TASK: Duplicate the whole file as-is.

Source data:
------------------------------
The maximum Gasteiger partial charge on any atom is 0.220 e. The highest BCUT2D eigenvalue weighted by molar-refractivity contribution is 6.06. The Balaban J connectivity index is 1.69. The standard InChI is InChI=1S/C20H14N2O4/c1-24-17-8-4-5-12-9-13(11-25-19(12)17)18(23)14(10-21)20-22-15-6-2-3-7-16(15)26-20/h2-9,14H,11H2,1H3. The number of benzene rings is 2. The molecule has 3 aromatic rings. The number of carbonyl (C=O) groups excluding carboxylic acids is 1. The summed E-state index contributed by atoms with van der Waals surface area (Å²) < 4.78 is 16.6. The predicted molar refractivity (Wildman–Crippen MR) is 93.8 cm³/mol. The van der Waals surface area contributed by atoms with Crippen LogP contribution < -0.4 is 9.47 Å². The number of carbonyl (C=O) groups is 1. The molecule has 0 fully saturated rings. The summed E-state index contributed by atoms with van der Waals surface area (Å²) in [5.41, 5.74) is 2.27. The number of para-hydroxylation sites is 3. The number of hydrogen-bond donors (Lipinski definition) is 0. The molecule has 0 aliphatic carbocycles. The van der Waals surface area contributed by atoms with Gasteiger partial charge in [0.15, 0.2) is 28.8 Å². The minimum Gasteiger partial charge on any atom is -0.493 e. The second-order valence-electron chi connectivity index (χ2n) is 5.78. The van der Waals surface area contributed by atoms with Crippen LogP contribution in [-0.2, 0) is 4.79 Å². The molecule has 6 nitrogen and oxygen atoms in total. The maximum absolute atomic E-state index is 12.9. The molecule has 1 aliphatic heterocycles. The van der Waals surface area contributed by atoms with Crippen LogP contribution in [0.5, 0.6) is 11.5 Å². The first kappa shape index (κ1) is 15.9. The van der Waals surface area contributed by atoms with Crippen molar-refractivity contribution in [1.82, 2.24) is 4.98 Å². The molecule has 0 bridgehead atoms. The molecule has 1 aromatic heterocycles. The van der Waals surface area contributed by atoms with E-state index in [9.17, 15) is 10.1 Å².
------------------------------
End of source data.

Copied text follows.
The maximum Gasteiger partial charge on any atom is 0.220 e. The highest BCUT2D eigenvalue weighted by molar-refractivity contribution is 6.06. The Balaban J connectivity index is 1.69. The standard InChI is InChI=1S/C20H14N2O4/c1-24-17-8-4-5-12-9-13(11-25-19(12)17)18(23)14(10-21)20-22-15-6-2-3-7-16(15)26-20/h2-9,14H,11H2,1H3. The number of benzene rings is 2. The molecule has 3 aromatic rings. The number of carbonyl (C=O) groups excluding carboxylic acids is 1. The summed E-state index contributed by atoms with van der Waals surface area (Å²) < 4.78 is 16.6. The predicted molar refractivity (Wildman–Crippen MR) is 93.8 cm³/mol. The van der Waals surface area contributed by atoms with Crippen LogP contribution < -0.4 is 9.47 Å². The number of carbonyl (C=O) groups is 1. The molecule has 0 fully saturated rings. The summed E-state index contributed by atoms with van der Waals surface area (Å²) in [5.41, 5.74) is 2.27. The number of para-hydroxylation sites is 3. The number of hydrogen-bond donors (Lipinski definition) is 0. The molecule has 0 aliphatic carbocycles. The van der Waals surface area contributed by atoms with Gasteiger partial charge in [0.15, 0.2) is 28.8 Å². The minimum Gasteiger partial charge on any atom is -0.493 e. The second-order valence-electron chi connectivity index (χ2n) is 5.78. The van der Waals surface area contributed by atoms with Crippen LogP contribution in [-0.2, 0) is 4.79 Å². The molecule has 6 nitrogen and oxygen atoms in total. The maximum absolute atomic E-state index is 12.9. The molecule has 1 aliphatic heterocycles. The van der Waals surface area contributed by atoms with Crippen LogP contribution in [0.5, 0.6) is 11.5 Å². The first kappa shape index (κ1) is 15.9. The van der Waals surface area contributed by atoms with Crippen molar-refractivity contribution in [1.82, 2.24) is 4.98 Å². The molecule has 0 bridgehead atoms. The molecule has 1 aromatic heterocycles. The van der Waals surface area contributed by atoms with E-state index in [9.17, 15) is 10.1 Å².